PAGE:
I could have done without the cheesy ‘lessons learned’ ending. But, performed by just two athletic young men, it’s an adrenaline cocktail with strong language that still feels vital and new. And, if you don’t fancy that, Oscar Wilde’s The Importance Of Being Earnest starring Cathy Tyson, and Joe Orton’s What The Butler Saw with Rufus Hound, are available on the same site.

Theatre takes the small screen by storm

Theatre’s coronavirus fightback is gearing up now that casts and creatives have had a chance to coordinate and rehearse.

Next week sees the green shoots of virtual recovery, with BBC4’s thespian onslaught.

Gemma Arterton is pictured above

Gemma Arterton is pictured above

From Tuesday to Thursday at 10pm (and thereafter on iPlayer) you can watch Headlong and Century Films’ short plays featuring top stage talent including Gemma Arterton (right), Alison Steadman, Meera Syal, Lennie James, James Norton and Rory Kinnear.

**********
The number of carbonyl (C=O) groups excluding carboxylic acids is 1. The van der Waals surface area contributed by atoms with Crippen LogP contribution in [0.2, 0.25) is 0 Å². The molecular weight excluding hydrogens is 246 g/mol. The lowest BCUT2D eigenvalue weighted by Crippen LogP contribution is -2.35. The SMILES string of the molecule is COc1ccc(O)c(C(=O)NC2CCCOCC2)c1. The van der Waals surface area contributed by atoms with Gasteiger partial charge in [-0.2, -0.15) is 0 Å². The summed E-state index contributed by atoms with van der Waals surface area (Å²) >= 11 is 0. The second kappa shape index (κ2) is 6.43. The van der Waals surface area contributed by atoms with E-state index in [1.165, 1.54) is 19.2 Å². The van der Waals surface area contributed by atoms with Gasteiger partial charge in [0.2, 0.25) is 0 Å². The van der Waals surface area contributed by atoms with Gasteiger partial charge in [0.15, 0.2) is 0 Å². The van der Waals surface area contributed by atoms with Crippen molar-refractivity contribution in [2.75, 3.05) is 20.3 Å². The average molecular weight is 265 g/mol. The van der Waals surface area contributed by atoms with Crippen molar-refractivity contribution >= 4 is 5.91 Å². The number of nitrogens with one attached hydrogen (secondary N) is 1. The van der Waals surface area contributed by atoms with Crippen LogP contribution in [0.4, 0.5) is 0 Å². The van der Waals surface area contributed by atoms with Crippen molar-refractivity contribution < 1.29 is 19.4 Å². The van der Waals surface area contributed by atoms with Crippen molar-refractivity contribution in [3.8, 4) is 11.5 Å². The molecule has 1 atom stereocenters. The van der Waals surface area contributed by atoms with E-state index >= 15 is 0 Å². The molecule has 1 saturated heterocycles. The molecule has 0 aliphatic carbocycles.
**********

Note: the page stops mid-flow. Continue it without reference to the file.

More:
The 14 plays, grouped under the header ‘Unprecedented’, include Safer At Home by Anna Maloney. Arterton stars as a pregnant woman being looked after by the father-to-be (played by her real-life husband Rory Keenan) in lockdown.

Syal and Norton feature in April De Angelis’s House Party, about an online street party that not everyone wants to join. Also next week, on the website of Scarborough’s Stephen Joseph Theatre (sjt.uk.com), there’s a new audio play written and directed by octogenarian Alan Ayckbourn, who stars alongside his actress wife Heather Stoney.

Ominously, it’s about an unexpected marital break-up. But like Arterton and Keenan, Ayckbourn and Stoney demonstrate that, in the short term, the future of live theatre may be coming from a house near you.

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Written by Angle News